One of the challenges in accessible web design is getting feedback from actual users. I know relatively few individuals with low-vision who regularly use screen readers. I know only a few people with handheld web devices – and certainly not enough to cover the entire range of possibilities in that area. This challenge is one of the reasons that web accessibility is so closely tied to web standards. Since most of us can’t test our work "in the field," we have to rely on our intuition, logic, and the fact that a careful adherence to standards will keep us from straying too far from the path.

There are a few places to go for valuable perspectives on these issues. First, and the most commonly used, for me, is the web design community. Interacting with other designers who are struggling with the same issues can provide valuable insights into potential problems which you yourself may not have considered. I belong to one major web forum, Cre8asite Forums, where discussions of standards and device compatibility have provided a lot of help. I’m also a member of the Guild of Accessible Web Designers, an organization committed to accessible web design. This highly focused group regularly considers the complexities of accessibility.

A second option is web accessibility testing. Disregarding the standard testing services for accessibility, Cynthia, WebXACT, and others, there are organizations such as Usability Exchange, a company which provides testing by actual disabled end users, giving you some of the best information you can get. The downside? It’s not free. And it never will be, I imagine. Still, for larger-budget projects it can be a hugely benefical step.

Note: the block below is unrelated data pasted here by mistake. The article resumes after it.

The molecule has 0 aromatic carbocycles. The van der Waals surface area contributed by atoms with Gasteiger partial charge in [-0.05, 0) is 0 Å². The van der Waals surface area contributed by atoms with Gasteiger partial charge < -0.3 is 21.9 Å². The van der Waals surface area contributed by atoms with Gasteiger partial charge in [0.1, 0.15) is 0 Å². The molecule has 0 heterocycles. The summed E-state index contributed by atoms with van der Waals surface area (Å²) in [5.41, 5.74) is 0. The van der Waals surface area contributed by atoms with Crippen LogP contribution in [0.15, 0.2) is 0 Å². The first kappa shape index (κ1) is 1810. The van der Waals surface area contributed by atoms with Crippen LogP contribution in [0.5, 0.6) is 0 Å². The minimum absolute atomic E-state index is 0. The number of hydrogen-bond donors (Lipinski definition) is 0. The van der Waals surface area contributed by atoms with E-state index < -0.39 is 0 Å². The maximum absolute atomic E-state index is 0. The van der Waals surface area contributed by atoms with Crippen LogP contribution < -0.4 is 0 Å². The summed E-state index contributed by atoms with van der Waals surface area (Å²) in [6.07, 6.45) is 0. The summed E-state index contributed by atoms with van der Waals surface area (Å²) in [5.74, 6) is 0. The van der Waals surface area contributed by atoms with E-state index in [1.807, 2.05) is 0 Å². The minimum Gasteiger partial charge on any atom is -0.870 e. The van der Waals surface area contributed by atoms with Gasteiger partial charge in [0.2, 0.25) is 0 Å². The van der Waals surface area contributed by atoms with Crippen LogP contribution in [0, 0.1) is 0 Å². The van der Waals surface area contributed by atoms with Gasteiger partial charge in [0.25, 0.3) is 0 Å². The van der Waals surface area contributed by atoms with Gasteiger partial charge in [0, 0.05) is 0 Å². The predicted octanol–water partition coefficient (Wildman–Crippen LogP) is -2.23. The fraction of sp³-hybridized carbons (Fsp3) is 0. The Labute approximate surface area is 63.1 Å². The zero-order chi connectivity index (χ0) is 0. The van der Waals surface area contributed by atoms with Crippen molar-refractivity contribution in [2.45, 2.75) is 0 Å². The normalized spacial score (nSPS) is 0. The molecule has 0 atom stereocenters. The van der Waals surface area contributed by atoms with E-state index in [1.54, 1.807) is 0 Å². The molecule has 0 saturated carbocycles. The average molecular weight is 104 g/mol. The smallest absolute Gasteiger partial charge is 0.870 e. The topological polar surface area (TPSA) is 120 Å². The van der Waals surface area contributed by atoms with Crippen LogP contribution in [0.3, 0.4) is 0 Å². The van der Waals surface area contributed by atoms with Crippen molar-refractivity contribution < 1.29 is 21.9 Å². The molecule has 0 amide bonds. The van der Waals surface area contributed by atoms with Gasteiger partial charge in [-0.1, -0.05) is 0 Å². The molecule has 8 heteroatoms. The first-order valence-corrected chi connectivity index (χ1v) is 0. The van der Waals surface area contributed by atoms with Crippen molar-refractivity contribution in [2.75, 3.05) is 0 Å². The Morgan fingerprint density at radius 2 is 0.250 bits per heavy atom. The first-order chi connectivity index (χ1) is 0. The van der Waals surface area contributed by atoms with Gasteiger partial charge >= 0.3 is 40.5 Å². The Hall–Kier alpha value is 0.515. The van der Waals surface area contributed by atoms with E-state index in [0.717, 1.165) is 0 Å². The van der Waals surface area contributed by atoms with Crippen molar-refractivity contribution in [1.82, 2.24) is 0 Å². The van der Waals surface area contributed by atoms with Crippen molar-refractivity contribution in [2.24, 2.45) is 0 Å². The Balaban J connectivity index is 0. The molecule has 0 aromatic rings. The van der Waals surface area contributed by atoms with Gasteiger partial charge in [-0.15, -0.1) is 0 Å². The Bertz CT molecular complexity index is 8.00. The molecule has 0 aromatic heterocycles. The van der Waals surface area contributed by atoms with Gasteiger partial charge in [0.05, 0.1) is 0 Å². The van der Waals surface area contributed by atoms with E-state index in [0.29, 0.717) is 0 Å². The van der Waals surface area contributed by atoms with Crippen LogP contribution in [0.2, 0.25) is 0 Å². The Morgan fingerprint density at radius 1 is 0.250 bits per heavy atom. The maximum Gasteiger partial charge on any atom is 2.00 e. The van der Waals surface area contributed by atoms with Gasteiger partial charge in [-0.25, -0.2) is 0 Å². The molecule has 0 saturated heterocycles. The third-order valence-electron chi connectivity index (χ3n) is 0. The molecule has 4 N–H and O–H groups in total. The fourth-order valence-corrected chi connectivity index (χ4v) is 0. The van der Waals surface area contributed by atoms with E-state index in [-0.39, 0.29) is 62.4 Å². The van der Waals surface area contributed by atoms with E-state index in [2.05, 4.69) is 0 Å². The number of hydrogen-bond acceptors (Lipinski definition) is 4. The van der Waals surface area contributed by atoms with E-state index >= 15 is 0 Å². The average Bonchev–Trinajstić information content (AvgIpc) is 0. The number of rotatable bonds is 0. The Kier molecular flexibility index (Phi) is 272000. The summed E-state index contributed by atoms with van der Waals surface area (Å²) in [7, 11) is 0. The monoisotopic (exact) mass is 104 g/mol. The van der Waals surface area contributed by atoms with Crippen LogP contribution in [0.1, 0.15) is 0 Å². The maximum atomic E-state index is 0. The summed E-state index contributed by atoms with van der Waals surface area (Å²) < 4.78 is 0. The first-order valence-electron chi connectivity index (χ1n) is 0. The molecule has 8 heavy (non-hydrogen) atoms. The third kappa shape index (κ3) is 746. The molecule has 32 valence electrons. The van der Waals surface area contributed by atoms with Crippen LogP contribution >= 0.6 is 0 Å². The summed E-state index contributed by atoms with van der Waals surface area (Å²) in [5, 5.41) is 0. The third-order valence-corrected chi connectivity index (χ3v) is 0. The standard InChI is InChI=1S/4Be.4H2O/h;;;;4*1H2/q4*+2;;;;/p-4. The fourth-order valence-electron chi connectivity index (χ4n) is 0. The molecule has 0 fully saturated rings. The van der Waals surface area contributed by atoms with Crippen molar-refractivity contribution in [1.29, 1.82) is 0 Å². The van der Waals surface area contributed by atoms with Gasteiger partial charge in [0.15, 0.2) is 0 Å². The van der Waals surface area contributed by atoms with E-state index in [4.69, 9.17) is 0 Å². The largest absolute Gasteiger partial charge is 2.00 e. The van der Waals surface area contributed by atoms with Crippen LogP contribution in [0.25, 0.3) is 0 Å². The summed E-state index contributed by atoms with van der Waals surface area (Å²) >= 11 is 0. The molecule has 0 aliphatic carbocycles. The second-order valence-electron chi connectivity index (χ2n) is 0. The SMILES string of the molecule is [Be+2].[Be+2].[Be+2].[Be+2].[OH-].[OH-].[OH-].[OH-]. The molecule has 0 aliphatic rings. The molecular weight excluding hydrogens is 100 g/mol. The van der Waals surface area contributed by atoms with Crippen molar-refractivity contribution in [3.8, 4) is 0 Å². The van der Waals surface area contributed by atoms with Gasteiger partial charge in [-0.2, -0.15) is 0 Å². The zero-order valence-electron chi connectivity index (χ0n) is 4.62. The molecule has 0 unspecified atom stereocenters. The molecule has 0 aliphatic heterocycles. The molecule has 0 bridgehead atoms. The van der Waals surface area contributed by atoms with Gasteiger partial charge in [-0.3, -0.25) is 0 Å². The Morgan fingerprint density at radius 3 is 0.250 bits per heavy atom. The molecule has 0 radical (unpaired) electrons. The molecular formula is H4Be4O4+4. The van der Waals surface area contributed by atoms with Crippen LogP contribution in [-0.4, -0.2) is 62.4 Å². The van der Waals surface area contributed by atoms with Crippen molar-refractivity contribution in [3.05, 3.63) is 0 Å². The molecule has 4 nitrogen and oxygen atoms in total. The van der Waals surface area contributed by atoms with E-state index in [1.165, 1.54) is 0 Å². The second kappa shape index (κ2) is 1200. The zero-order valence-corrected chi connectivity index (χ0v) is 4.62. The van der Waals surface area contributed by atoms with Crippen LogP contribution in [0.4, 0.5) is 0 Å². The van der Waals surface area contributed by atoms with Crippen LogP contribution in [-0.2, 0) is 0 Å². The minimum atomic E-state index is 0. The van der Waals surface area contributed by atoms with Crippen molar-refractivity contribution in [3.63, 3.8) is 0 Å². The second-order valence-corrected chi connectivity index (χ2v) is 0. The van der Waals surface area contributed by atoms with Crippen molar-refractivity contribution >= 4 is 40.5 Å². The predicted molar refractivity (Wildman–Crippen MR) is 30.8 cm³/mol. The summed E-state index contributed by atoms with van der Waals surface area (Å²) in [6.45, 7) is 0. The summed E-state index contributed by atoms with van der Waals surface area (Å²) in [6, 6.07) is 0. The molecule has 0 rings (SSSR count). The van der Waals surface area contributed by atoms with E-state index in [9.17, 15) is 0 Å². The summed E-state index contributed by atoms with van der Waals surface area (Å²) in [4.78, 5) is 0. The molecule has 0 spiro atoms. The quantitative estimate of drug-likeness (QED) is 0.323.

The third choice, is to read about the experiences of disabled users. It can be difficult to find this kind of information outside of lawsuits and news articles. These resources, though valuable, tend not to contain anything more than can be found in any number of online accessibility sources. Recently I’ve become aware of two blogs which can provide good insight: the American Foundation for the Blind and Blind Confidential, the personal blog of Chris Hofstater – a blind programmer heavily involved with the JAWS screen reader. The AFB blog is very general, but sometimes can provide an interesting link or story. Chris Hofstater’s blog, on the other hand, can sometimes provide fantastic insight into the experiences of the blind.

There’s nothing more valuable in accessible web design than getting a good sense for the experiences and frustrations of an actual user. If you can gain insight into the practical difficulties of a website, you’ve made the strongest step towards resolving the accessibility problem.


  • Chris Hofstater
  • accessibility testing